Dear Students, You’re Not #1. | theeffortfuleducator

Dear Students,

Please read carefully and completely before passing judgement.  

You’re not the #1 priority in my life.  That spot is reserved for my family.  I love my wife and three children more than just about anything.  You’ve been in my class and heard my stories…you know.  I show you our weekend excursions on facebook.  I relate anything and everything in our class discussions to them.  You’ve seen my cabinet doors full of my kids’ art work:

I love those people so much and will drop everything for them.  Nothing brings me more joy than a great day at home with my people.  It’s…

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Hispanic enrollment doubled in 20 years | Joanne

The number of Hispanic students has nearly doubled in the last 20 years, and now makes up 22.7 percent of enrollees from preschool through college, according to a new Census report.

Graduation rates have risen sharply for Hispanic students, reports Marilyn Garateix on the Education Writers of America site. “In 1996, 35 percent of Hispanics ages 18 to 24 had not completed and were not enrolled in high school. By 2016, the figure had plummeted to 9.9 percent, 4 points higher than the national average of 6.4 percent.”

More Hispanic students are enrolling in college, especially low-cost,…

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PDK: 1/3 of parents prefer public schools | Joanne

Fifty-two percent of Americans oppose “allowing students and parents to choose a private school to attend at public expense” in the 2017 PDK Poll.

However, only 54 percent of public-school parents would turn down a full-tuition voucher to send their child to a private or religious school; 39 percent would use the voucher and the rest are undecided.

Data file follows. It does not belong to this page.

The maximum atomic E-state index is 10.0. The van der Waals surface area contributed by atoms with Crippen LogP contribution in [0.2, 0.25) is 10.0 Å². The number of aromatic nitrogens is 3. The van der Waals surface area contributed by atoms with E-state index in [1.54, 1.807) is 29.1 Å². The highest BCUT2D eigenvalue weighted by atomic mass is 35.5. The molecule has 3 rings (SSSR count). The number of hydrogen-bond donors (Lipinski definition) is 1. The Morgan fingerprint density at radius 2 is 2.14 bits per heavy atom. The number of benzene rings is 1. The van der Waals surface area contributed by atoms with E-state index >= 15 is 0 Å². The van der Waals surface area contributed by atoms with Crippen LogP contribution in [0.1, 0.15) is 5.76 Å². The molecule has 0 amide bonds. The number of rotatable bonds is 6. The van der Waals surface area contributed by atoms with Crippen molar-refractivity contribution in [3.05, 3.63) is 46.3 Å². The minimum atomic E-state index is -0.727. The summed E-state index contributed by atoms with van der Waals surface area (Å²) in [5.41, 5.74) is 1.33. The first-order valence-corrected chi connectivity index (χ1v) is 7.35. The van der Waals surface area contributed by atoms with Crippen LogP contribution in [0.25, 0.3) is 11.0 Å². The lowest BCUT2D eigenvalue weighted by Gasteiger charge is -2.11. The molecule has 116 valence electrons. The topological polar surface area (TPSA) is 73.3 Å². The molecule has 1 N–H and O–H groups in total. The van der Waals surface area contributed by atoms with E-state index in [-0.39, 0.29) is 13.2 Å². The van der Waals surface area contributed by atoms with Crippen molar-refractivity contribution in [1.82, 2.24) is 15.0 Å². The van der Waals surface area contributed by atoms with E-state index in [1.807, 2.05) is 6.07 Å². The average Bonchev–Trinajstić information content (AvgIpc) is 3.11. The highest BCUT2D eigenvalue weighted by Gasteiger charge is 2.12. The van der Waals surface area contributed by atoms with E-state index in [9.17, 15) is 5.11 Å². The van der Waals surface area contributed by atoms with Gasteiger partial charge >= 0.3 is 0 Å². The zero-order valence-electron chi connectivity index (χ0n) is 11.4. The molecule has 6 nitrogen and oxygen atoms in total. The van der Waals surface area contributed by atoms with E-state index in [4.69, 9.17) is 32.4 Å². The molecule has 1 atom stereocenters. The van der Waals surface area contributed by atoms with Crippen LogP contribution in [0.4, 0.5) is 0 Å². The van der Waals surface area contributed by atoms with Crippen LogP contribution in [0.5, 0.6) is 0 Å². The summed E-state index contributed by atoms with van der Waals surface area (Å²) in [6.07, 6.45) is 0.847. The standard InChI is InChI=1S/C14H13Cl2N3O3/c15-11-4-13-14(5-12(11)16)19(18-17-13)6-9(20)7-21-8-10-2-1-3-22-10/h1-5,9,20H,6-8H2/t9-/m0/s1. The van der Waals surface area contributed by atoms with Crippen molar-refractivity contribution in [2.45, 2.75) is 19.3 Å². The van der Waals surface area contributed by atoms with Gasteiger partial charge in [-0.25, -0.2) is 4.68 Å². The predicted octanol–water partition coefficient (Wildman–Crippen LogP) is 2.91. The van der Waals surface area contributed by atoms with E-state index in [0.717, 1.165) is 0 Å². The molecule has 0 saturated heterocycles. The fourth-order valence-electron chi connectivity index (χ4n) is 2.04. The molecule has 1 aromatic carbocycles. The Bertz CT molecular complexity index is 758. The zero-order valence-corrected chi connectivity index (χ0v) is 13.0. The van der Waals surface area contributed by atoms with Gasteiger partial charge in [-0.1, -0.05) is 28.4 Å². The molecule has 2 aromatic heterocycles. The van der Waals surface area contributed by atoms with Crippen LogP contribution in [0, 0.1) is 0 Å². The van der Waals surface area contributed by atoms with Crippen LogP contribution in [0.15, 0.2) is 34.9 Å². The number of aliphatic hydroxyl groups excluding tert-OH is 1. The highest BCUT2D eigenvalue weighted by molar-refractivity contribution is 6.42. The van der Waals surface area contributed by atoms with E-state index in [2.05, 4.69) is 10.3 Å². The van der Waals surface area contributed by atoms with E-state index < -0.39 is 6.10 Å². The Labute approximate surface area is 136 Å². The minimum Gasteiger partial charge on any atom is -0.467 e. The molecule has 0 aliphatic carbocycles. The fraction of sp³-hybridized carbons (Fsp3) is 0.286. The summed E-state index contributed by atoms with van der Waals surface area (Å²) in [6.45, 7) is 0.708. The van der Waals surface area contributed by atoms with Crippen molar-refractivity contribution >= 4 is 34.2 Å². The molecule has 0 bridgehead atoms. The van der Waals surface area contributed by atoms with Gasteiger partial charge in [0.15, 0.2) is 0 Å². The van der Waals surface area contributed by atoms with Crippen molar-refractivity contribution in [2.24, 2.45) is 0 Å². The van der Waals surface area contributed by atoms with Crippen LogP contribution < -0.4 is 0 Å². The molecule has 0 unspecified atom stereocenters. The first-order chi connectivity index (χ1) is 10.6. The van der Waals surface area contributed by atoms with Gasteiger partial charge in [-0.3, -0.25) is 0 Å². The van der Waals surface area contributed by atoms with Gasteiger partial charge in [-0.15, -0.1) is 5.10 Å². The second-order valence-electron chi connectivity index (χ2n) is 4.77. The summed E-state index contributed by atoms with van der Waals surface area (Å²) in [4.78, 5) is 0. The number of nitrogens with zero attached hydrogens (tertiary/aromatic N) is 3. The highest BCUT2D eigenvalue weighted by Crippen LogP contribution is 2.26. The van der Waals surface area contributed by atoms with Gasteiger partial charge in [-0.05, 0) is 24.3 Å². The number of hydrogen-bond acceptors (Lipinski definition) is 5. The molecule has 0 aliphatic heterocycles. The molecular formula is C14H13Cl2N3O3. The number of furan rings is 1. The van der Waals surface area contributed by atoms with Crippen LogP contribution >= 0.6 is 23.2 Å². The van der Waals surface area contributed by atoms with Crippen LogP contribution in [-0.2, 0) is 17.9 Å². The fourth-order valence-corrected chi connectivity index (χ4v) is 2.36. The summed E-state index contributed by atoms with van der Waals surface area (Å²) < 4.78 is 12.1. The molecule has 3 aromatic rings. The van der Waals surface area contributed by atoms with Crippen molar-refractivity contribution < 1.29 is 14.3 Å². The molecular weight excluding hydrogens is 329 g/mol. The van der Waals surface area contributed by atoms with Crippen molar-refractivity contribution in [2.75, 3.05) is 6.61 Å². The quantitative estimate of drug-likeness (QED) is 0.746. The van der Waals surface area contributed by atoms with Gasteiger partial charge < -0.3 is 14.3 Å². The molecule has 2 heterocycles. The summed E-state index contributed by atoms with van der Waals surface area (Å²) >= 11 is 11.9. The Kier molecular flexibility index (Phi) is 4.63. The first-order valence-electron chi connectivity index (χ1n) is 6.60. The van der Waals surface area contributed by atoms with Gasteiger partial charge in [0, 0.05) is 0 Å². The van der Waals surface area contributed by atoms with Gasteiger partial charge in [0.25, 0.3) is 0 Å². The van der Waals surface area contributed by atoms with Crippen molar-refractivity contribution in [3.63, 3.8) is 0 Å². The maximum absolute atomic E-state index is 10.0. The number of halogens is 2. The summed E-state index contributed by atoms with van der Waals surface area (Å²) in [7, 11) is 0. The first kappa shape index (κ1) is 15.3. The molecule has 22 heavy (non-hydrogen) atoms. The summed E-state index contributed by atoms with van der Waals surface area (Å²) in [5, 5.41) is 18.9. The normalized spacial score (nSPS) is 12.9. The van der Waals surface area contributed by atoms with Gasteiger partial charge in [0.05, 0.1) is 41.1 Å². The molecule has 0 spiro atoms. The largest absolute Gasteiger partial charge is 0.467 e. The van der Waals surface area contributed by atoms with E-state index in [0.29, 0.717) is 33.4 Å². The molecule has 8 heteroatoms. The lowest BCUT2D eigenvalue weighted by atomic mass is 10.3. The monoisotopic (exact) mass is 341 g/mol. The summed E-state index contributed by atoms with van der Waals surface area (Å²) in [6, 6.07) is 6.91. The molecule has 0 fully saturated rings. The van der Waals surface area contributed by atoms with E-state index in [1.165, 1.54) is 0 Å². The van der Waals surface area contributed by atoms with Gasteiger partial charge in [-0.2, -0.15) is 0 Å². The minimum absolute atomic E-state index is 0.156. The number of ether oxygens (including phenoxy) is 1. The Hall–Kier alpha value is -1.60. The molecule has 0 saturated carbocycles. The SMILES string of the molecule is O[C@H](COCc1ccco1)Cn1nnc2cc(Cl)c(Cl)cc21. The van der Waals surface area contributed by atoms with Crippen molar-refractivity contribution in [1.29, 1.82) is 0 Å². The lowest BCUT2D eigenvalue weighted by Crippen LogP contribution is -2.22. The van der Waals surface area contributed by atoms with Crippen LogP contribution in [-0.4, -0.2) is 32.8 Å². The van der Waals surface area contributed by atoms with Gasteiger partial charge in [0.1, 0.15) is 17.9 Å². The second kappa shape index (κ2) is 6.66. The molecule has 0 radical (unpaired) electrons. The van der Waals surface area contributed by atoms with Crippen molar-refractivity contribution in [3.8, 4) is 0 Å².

Overall, “if cost and location were not issues, just one-third of parents say they’d pick a traditional public school over a private school (31%), public charter school (17%), or a religious school (14%),” PDK reports.

The survey’s…

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Speech codes discriminate against ‘neurodiverse’ students | Joanne

College students with autism and other “neurodiverse” conditions could use the Americans with Disabilities Act (ADA) to overturn speech codes, writes Geoffrey Miller, a psychology professor at the University of New Mexico, on Quillette.

“Restrictive speech norms impose impossible expectations on the social sensitivity, cultural awareness, verbal precision, and self-control of many neurodivergent people,” he writes.

He estimates that least 20 percent of college students, staff and faculty have mental disorders that make it difficult to follow ambiguous, shifting social norms.

They might…

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Teachers Designing Reforms That Stick: The Interactive Student Notebook (Part 1) | larrycuban

Policymakers and reformers seeking changes in classroom practices seldom recognize or acknowledge the following points I will make in the next two posts.
The history of U.S. teaching documents that teachers have altered their daily practices often.
Most teachers have added to their repertoire of classroom approaches a little at a time based upon their daily experiences in teaching and what they learn from trusted colleagues.
Reforms aimed at teachers’ lessons that have the most sticking power are neither top-down policy mandates nor research studies but ideas that teachers design, borrow,…

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What if everyone gets extra time on SAT? | Joanne

Many more students are getting extra time to complete the SAT, primarily due to learning disability diagnoses.  Is the SAT still valid?, asks Miriam Kurtzig Freedman, who blogs at School Law Pro, in Education Week.

In 2003, the College Board, which runs the SAT, stopped flagging results of students with disabilities who used extra time and other accommodations. The number of requests soared, as did fears that affluent parents were gaming the system to boost the scores of their not-really-disabled children.

“College Board set up a rigorous approval process for students seeking such…

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Erbij mogen horen: waar we naar kijken, bepaalt wat we zien | johandewilde

Originally posted on Kleutergewijs:
Een onderzoek over vooroordelen bij kleuteronderwijzers Vertel 135 kleuteronderwijzers in de Verenigde Staten dat ze gaan deelnemen aan een onderzoek over hoe leerkrachten de eerste tekenen van probleemgedrag herkennen. Ze zullen filmfragmenten te zien krijgen waarin kinderen verschillende activiteiten uitvoeren en waarin soms wel en soms geen probleemgedrag voorkomt. De leerkrachten…

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